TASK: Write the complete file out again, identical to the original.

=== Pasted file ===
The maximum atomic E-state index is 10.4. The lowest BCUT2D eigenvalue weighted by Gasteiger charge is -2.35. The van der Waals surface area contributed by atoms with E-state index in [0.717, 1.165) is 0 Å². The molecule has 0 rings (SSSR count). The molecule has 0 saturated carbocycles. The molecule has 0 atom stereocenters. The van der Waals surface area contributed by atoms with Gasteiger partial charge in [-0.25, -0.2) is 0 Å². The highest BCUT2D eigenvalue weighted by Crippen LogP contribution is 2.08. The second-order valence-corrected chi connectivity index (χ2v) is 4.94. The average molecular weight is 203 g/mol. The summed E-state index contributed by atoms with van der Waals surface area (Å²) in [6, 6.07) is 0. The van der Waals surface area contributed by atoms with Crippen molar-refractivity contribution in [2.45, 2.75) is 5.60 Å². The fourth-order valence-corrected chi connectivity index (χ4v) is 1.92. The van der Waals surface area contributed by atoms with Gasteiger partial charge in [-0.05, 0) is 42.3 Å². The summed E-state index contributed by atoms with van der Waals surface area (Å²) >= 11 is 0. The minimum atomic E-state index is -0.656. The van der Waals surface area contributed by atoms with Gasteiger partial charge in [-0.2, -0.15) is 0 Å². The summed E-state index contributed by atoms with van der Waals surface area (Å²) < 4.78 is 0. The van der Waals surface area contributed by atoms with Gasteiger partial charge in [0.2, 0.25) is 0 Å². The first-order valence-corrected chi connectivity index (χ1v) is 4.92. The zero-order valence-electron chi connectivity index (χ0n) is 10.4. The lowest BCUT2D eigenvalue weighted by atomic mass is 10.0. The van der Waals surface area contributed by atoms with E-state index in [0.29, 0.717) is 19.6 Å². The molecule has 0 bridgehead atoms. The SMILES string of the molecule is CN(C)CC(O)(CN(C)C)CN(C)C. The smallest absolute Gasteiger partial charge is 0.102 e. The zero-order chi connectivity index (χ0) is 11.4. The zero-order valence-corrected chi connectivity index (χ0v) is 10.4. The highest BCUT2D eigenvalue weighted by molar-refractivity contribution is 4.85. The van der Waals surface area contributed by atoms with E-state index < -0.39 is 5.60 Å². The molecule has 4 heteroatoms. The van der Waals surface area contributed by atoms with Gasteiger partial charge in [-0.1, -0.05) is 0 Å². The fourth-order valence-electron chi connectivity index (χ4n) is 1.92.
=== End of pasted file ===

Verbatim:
The maximum atomic E-state index is 10.4. The lowest BCUT2D eigenvalue weighted by Gasteiger charge is -2.35. The van der Waals surface area contributed by atoms with E-state index in [0.717, 1.165) is 0 Å². The molecule has 0 rings (SSSR count). The molecule has 0 saturated carbocycles. The molecule has 0 atom stereocenters. The van der Waals surface area contributed by atoms with Gasteiger partial charge in [-0.25, -0.2) is 0 Å². The highest BCUT2D eigenvalue weighted by Crippen LogP contribution is 2.08. The second-order valence-corrected chi connectivity index (χ2v) is 4.94. The average molecular weight is 203 g/mol. The summed E-state index contributed by atoms with van der Waals surface area (Å²) in [6, 6.07) is 0. The van der Waals surface area contributed by atoms with Crippen molar-refractivity contribution in [2.45, 2.75) is 5.60 Å². The fourth-order valence-corrected chi connectivity index (χ4v) is 1.92. The van der Waals surface area contributed by atoms with Gasteiger partial charge in [-0.05, 0) is 42.3 Å². The summed E-state index contributed by atoms with van der Waals surface area (Å²) >= 11 is 0. The minimum atomic E-state index is -0.656. The van der Waals surface area contributed by atoms with Gasteiger partial charge in [-0.2, -0.15) is 0 Å². The summed E-state index contributed by atoms with van der Waals surface area (Å²) < 4.78 is 0. The van der Waals surface area contributed by atoms with Gasteiger partial charge in [0.2, 0.25) is 0 Å². The first-order valence-corrected chi connectivity index (χ1v) is 4.92. The zero-order valence-electron chi connectivity index (χ0n) is 10.4. The lowest BCUT2D eigenvalue weighted by atomic mass is 10.0. The van der Waals surface area contributed by atoms with E-state index in [0.29, 0.717) is 19.6 Å². The molecule has 0 bridgehead atoms. The SMILES string of the molecule is CN(C)CC(O)(CN(C)C)CN(C)C. The smallest absolute Gasteiger partial charge is 0.102 e. The zero-order chi connectivity index (χ0) is 11.4. The zero-order valence-corrected chi connectivity index (χ0v) is 10.4. The highest BCUT2D eigenvalue weighted by molar-refractivity contribution is 4.85. The van der Waals surface area contributed by atoms with E-state index < -0.39 is 5.60 Å². The molecule has 4 heteroatoms. The van der Waals surface area contributed by atoms with Gasteiger partial charge in [-0.1, -0.05) is 0 Å². The fourth-order valence-electron chi connectivity index (χ4n) is 1.92.